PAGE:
Unlocking Cultural Intelligence: Breaking Barriers, Building Bridges

Cultural Intelligence, or CQ, is a skill you can add to your professional toolbox. Challenge speaks to a pioneer in the field of CQ: Professor Ang Soon, founding Executive Director, Center for Leadership and Cultural Intelligence at the Nanyang Technological University.
Cultural Intelligence, or CQ, is a skill you can add to your professional toolbox.

Imagine this: It’s your first week at a new job, and you’re sharing ideas for a project to your team. After your presentation, you’re shocked when your new boss immediately shoots down your ideas. Other colleagues chime in, pointing out the flaws in your proposal.

This is not what you are used to. At your previous workplace, your team practised giving criticism with positive praise at the start as a small form of encouragement. The bluntness of your new colleagues leaves you feeling a little stunned, and you’re not sure how to respond.  

In situations like these – where tensions arise as a result of different norms and practices – cultural intelligence (CQ) comes in handy at helping us navigate a response.

CQ is a concept first introduced in 2003 by Professor Christopher Earley and Professor Ang Soon in their book, Cultural Intelligence: Individual Interactions Across Cultures. Today, CQ is especially important as our workplaces become more diverse and collaborative.

To better understand CQ, we first need to understand what culture is.

Culture goes beyond racial or religious beliefs and traditions, said Prof Ang. There are many ways to define it, but culture can be summed up in two words: shared rules.

CQ is especially important as our workplaces become more diverse and collaborative.
Dr David Livermore, author of The Cultural Intelligence Difference, highlights four main capabilities of CQ in his book. Understanding these components can help us to develop our CQ.

These rules can be as wide-ranging as a country’s word of law, a company’s norms and procedures, or as simple as the beliefs and values of our households. These shared rules play a part in forming a person’s multi-layered cultural identity.

CQ, then, refers to how well you can navigate interactions with someone from a different culture.

Why Cultural Intelligence Is Important at Work

In the workplace, a high level of CQ can help us to bridge gaps across different teams, departments or even organisations.

In the Public Service, for example, CQ can help us to better navigate the different norms and objectives of each agency. The wide diversity of jobs mean that one’s colleagues can be people with very different roles. Due to the nature of Public Service work, officers frequently have to collaborate with officers from different departments, agencies or sectors.

People from a different team use a different set of rules from you, Prof Ang explained. Tensions may surface in inter-sector communication, which is where CQ will come in useful.

By honing our CQ, we can gain a better understanding of other working norms and cultures, which prevents misunderstandings and promotes workplace harmony.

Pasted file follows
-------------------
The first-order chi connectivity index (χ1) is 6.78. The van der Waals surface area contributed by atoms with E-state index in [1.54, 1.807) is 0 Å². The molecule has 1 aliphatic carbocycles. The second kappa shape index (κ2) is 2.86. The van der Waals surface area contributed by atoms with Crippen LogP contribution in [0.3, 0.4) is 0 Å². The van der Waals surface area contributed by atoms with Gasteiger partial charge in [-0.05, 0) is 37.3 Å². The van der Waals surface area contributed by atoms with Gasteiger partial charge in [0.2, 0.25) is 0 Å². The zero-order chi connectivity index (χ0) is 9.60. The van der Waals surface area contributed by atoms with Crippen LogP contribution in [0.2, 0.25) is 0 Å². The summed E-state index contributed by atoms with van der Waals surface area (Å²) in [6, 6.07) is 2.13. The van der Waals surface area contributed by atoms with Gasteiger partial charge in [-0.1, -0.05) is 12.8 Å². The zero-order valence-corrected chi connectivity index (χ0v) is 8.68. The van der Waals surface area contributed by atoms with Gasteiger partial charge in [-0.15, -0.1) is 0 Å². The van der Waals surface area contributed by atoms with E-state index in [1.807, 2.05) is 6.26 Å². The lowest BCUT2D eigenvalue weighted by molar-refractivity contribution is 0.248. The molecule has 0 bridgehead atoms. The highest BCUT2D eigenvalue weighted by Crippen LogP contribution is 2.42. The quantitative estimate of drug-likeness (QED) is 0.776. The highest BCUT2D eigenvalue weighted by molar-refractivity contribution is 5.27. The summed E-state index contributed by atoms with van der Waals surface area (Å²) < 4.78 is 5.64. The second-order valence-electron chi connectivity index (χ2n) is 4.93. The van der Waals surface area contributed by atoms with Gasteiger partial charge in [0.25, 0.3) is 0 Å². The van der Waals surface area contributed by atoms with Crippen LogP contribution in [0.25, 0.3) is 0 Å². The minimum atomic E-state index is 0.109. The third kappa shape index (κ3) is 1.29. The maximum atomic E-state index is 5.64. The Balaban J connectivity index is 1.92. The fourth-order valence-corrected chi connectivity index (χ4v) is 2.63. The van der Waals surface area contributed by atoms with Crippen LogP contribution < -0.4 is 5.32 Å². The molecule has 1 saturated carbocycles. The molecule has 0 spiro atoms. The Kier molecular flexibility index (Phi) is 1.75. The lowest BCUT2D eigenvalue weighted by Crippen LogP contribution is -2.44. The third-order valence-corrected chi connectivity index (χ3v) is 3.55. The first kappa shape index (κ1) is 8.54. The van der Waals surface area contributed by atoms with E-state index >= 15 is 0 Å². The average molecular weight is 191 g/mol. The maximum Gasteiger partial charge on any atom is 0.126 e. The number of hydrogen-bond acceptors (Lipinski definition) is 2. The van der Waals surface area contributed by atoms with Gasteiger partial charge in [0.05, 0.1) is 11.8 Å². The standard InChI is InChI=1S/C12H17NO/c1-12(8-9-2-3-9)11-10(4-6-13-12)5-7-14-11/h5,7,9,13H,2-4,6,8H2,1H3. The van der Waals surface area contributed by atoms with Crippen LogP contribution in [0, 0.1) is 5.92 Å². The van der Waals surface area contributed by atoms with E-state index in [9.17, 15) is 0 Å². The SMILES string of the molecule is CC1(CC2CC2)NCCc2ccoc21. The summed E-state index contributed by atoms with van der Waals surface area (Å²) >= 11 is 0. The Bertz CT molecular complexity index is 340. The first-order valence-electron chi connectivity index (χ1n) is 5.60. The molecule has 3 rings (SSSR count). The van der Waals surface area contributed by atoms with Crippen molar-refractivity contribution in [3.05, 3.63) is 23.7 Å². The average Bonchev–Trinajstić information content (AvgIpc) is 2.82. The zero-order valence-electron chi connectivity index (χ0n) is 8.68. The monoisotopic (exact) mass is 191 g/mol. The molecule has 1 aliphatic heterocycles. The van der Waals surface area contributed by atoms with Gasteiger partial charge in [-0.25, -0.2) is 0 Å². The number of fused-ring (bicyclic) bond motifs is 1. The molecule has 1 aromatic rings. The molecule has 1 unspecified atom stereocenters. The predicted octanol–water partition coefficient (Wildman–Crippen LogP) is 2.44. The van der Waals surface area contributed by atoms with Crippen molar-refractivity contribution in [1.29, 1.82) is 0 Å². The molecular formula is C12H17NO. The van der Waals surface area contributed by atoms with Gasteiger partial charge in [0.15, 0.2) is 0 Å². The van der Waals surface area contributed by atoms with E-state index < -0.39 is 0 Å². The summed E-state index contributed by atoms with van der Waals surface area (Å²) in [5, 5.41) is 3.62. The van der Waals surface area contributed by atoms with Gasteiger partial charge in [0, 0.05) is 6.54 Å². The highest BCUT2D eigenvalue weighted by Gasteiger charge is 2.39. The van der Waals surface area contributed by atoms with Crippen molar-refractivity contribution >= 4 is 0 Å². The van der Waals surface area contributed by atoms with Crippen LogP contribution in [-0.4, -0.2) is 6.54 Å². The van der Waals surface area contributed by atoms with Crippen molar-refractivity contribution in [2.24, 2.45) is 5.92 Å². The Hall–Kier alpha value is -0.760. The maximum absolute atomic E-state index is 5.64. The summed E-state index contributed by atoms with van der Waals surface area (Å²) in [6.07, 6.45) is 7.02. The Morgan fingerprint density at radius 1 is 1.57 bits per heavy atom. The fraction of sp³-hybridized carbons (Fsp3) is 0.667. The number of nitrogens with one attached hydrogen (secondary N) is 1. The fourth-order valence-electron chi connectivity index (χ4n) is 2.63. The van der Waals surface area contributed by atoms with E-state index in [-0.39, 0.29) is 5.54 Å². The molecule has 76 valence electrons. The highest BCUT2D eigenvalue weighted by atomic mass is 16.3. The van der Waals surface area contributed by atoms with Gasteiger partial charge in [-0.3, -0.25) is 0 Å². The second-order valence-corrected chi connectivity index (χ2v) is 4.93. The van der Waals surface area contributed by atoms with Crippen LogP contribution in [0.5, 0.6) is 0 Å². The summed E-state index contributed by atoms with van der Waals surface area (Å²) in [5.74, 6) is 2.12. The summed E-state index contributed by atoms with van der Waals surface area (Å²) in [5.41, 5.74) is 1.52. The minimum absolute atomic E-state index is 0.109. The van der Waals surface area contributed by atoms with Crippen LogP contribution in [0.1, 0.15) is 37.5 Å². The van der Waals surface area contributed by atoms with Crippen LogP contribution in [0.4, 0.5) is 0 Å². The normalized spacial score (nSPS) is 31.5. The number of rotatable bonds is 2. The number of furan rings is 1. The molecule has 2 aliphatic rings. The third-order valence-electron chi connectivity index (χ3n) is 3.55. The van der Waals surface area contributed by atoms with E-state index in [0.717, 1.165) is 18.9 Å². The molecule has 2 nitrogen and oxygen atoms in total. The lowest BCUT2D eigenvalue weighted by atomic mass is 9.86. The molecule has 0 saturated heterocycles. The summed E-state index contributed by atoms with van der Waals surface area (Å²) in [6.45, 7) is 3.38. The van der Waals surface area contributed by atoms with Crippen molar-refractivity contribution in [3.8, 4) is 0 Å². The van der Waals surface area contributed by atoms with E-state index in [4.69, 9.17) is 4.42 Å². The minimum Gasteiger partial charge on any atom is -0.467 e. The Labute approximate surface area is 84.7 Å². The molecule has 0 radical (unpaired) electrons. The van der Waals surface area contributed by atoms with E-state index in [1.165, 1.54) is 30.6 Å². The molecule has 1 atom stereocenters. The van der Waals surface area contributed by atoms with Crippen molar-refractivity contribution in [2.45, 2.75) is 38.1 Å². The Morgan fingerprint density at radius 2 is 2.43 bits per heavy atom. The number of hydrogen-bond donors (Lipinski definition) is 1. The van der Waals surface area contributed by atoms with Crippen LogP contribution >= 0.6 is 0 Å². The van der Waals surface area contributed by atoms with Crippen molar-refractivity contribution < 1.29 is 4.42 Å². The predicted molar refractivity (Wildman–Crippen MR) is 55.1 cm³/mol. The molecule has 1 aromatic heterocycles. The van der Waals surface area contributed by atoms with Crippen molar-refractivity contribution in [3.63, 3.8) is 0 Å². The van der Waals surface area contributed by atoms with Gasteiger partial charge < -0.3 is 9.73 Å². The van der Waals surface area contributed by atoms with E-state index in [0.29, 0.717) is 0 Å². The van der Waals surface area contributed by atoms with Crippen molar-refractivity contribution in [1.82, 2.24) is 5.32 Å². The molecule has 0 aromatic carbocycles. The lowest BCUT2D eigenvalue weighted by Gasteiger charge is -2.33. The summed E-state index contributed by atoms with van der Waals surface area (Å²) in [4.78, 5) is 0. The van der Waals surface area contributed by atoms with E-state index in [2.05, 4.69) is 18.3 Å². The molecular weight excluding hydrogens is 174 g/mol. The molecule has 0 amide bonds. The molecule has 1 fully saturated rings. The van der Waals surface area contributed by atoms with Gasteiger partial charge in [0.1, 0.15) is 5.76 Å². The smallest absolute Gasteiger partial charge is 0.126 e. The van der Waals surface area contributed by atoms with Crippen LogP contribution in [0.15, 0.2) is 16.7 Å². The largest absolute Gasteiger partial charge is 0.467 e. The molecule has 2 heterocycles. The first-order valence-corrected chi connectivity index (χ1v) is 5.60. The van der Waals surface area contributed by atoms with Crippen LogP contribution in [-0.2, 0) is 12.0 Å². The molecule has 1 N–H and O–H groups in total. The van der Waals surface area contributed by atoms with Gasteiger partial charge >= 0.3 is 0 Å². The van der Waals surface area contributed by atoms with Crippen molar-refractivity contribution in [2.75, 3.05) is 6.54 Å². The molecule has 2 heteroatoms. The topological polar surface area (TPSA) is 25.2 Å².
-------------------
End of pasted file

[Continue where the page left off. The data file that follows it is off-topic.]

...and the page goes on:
Attaining Cultural Intelligence: Avoid Stereotyping

CQ is a capability and a skill. Like playing the piano or learning basketball, CQ can be practised.

The first step in honing CQ is to see beyond one dimension of a person’s cultural identity.

In other words, we should recognise that a person is beyond the manifestation of their race, gender and age. Factors like nationality, family background and organisation play a role in shaping their culture as well. These make up their cultural mosaic.

Adapted from The Cultural Mosaic: A Metatheory for Understanding the Complexity of Culture by Professors Georgia T. Chao and Henry Moon.
Adapted from The Cultural Mosaic: A Metatheory for Understanding the Complexity of Culture by Professors Georgia T. Chao and Henry Moon.

When we meet someone new, it is human nature to cast certain judgements and biases. The key is to avoid buying into these stereotypes.

Do a quick mental check: Does this stereotype hold true, or am I making assumptions? Chances are, you might have forgotten to consider the full cultural mosaic of the person.

Attaining Cultural Intelligence: Seek Experiential Learning

We can also practise CQ by seeking opportunities to learn about other cultures. In the context of the Public Service, this could mean taking up inter-agency courses or short-term job attachments.

It’s important to remember, however, that experiencing a new culture does not automatically translate to better CQ. According to Prof Ang, learning from experiences takes active observation and reflection.

When we enter a new cultural setting, we’ll often notice a gap between our rules and the rules of the new setting. We can bridge that gap by creating shared norms and values with the people we meet – in other words, by finding common ground with them.

We can also use an “if-then” strategy to better prepare ourselves for culturally unfamiliar situations, according to Dr David Livermore, founder of the Cultural Intelligence Center. This works by imagining a hypothetical scenario where you encounter an unfamiliar rule or norm (such as being asked to take part in a workplace tradition), then planning how you would respond to it.

By being open-minded about the cultural mosaics of other people, refraining from making quick judgements, and adapting to new cultural settings by creating shared rules with other groups or individuals, we can all enhance the way we work with diverse teams of people.

    Oct 3, 2023
    Erin Liam
    Hidayah Md Sham
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